Charley likes to get up early, and he likes me to get up early, too. And why shouldn’t he? Right after his breakfast he goes back to sleep. Over the years he has developed a number of innocent-appearing ways to get me up. He can shake himself and his collar loud enough to wake the dead. If that doesn’t work he gets a sneezing fit. But perhaps his most irritating method is to sit quietly beside the bed and stare into my face with a sweet and forgiving look on his face; I come out of deep sleep with the feeling of being looked at. But I have learned to keep my eyes tight shut. If I even blink he sneezes and stretches, and that night’s sleep is over for me. Often the war of wills goes on for quite a time, I squinching my eyes shut and he forgiving me, but he nearly always wins.

I have definitely stared those gentle eyes down with my eyes shut.

But from the start I had withheld from him any information about the giant redwoods. It seemed to me that a Long Island poodle who had made his devoirs to Sequoia sempervirens or Sequoia gigantea might be set apart from other dogs–might even be like that Galahad who saw the Grail. The concept is staggering.

Environmentalism

For a man who chronicled how selfishness had depleted the Earth and lead to the migration of the Joads from Oklahoma to California, Steinbeck appreciated the insolent laziness of American attitudes toward resource management.

American cities are like badger holes, ringed with trash–all of them–surrounded by piles of wrecked and rusting automobiles, and almost smothered in rubbish. Everything we use comes in boxes, cartons, bins, the so-called packaging we love so much. The mountain of things we throw away are much greater than the things we use.

I think Steinbeck would be impressed, littering the roads is much less flagrantly done these days.

There will come a time when we can no longer afford our wastefulness – chemical wastes in the rivers, metal wastes everywhere, and atomic wastes buried deep in the earth or sunk in the sea. When an Indian village became too deep in its own filth, the inhabitants moved. And we have no place to which to move.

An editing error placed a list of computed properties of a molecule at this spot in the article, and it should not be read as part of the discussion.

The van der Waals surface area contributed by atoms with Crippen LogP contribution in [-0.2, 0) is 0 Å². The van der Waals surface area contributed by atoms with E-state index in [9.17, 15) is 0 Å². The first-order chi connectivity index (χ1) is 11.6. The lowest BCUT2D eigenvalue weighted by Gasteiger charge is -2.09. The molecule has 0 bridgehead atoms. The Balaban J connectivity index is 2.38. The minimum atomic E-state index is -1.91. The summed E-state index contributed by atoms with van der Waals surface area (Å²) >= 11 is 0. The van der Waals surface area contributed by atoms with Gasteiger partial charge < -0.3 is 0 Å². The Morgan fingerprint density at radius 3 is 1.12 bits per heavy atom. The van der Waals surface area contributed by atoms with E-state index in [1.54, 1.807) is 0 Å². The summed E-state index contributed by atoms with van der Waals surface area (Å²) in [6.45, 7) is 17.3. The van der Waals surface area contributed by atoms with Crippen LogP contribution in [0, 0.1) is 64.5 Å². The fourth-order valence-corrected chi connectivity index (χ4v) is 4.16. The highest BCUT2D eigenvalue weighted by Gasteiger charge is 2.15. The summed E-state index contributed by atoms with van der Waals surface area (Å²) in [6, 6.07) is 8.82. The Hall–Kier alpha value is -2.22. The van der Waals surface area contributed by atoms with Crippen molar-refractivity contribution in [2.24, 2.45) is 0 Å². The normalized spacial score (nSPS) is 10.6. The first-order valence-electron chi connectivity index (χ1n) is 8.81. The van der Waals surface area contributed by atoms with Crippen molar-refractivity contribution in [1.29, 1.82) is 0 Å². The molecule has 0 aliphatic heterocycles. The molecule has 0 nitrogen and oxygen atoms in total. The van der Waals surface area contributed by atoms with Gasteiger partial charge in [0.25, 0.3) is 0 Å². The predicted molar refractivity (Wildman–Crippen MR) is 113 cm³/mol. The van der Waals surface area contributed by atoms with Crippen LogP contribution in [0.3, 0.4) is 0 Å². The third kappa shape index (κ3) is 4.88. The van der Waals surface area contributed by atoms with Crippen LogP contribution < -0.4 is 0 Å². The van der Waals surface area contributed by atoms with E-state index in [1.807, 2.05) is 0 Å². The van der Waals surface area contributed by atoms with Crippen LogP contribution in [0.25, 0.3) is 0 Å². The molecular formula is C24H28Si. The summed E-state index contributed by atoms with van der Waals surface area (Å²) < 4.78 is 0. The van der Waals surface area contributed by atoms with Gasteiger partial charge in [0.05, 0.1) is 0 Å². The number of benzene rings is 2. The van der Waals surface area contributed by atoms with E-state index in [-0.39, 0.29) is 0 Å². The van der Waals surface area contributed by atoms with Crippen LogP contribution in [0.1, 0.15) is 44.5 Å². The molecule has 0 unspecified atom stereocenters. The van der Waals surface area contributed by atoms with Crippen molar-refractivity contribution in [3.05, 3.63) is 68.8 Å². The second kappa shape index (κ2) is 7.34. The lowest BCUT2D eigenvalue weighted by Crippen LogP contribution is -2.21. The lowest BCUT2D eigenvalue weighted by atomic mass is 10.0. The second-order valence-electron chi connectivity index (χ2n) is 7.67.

This one hit home amid China refusing to take American refuse. The time’s come.

I wonder why progress looks so much like destruction

Preach.

Atomic Power with Insufficient Morality

Having just finished American Prometheus, Steinbeck’s questions mirror Oppenheimer’s: what are we to do with a power so great and with ethical restraint so paltry.

And now a force was in hand how much more strong, and we hadn’t had time to develop the means to think, for man has to have feelings and then words before he can come close to thought and, in the past at least, that has taken a long time.

Humans had perhaps a million years to get used to fire as a thing and as an idea. Between the time a man got his fingers burned on a lightning-struck tree until another man carried some inside a cave and found it kept him warm, maybe a hundred thousand years, and from there to the blast furnaces of Detroit—how long?

Early-Rising Men

These last few months I’ve been getting up early. My subway ride is no longer full of the white-collar class headed to Wall Street and the Battery. It’s much more full of the Bronx-leaving working class: men of fluorescent Carhartt hoodies and hard hats. It’s a largely silent ride. Steinbeck does, I feel, a good job of honoring working folks without fetishizing them.

Early-rising men not only do not talk much to strangers, they barely talk to one another. Breakfast conversation is limited to a series of laconic grunts. The natural New England taciturnity reaches its glorious perfection at breakfast.

What a line!

Texas

The state of my birth will always have an inexplicable magnetism: no rarer in 1961 than today.

Texas has a tight cohesiveness perhaps stronger than any other section of America. Rich, poor, Panhandle, Gulf, city, country, Texas is the obsession, the proper study, and the passionate possession of all Texans

It’s true.

And that was my Thanksgiving orgy in Texas. Of course I don’t think they do it every day. They couldn’t. And somewhat the same thing happens when they visit us in New York. Of course they want to see shows and go to night clubs. And at the end of a few days of this they say, “We just don’t see how you can live like this.” To which we reply, “We don’t. And when you go home, we won’t.”